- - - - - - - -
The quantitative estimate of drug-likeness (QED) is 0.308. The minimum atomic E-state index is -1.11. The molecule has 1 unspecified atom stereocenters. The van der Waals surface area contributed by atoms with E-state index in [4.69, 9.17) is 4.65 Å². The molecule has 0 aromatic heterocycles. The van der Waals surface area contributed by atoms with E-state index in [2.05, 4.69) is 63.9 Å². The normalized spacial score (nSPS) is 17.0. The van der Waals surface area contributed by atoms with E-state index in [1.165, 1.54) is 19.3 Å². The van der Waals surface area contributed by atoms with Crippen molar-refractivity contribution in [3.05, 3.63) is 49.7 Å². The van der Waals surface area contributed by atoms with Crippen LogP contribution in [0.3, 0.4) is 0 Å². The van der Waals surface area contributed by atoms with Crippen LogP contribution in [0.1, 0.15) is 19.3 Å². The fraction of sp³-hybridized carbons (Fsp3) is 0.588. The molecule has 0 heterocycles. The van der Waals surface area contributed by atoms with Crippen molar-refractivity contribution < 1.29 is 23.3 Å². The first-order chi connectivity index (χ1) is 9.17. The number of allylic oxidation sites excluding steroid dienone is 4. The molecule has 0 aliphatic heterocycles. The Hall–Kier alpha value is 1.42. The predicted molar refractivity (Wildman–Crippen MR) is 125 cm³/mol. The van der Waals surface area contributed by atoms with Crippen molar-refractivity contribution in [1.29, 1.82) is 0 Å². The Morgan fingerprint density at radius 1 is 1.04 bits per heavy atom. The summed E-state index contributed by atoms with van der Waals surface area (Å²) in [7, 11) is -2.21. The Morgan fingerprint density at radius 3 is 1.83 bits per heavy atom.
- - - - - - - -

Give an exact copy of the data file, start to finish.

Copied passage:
The quantitative estimate of drug-likeness (QED) is 0.308. The minimum atomic E-state index is -1.11. The molecule has 1 unspecified atom stereocenters. The van der Waals surface area contributed by atoms with E-state index in [4.69, 9.17) is 4.65 Å². The molecule has 0 aromatic heterocycles. The van der Waals surface area contributed by atoms with E-state index in [2.05, 4.69) is 63.9 Å². The normalized spacial score (nSPS) is 17.0. The van der Waals surface area contributed by atoms with E-state index in [1.165, 1.54) is 19.3 Å². The van der Waals surface area contributed by atoms with Crippen molar-refractivity contribution in [3.05, 3.63) is 49.7 Å². The van der Waals surface area contributed by atoms with Crippen LogP contribution in [0.3, 0.4) is 0 Å². The van der Waals surface area contributed by atoms with Crippen LogP contribution in [0.1, 0.15) is 19.3 Å². The fraction of sp³-hybridized carbons (Fsp3) is 0.588. The molecule has 0 heterocycles. The van der Waals surface area contributed by atoms with Crippen molar-refractivity contribution < 1.29 is 23.3 Å². The first-order chi connectivity index (χ1) is 9.17. The number of allylic oxidation sites excluding steroid dienone is 4. The molecule has 0 aliphatic heterocycles. The Hall–Kier alpha value is 1.42. The predicted molar refractivity (Wildman–Crippen MR) is 125 cm³/mol. The van der Waals surface area contributed by atoms with Crippen molar-refractivity contribution in [1.29, 1.82) is 0 Å². The Morgan fingerprint density at radius 1 is 1.04 bits per heavy atom. The summed E-state index contributed by atoms with van der Waals surface area (Å²) in [7, 11) is -2.21. The Morgan fingerprint density at radius 3 is 1.83 bits per heavy atom.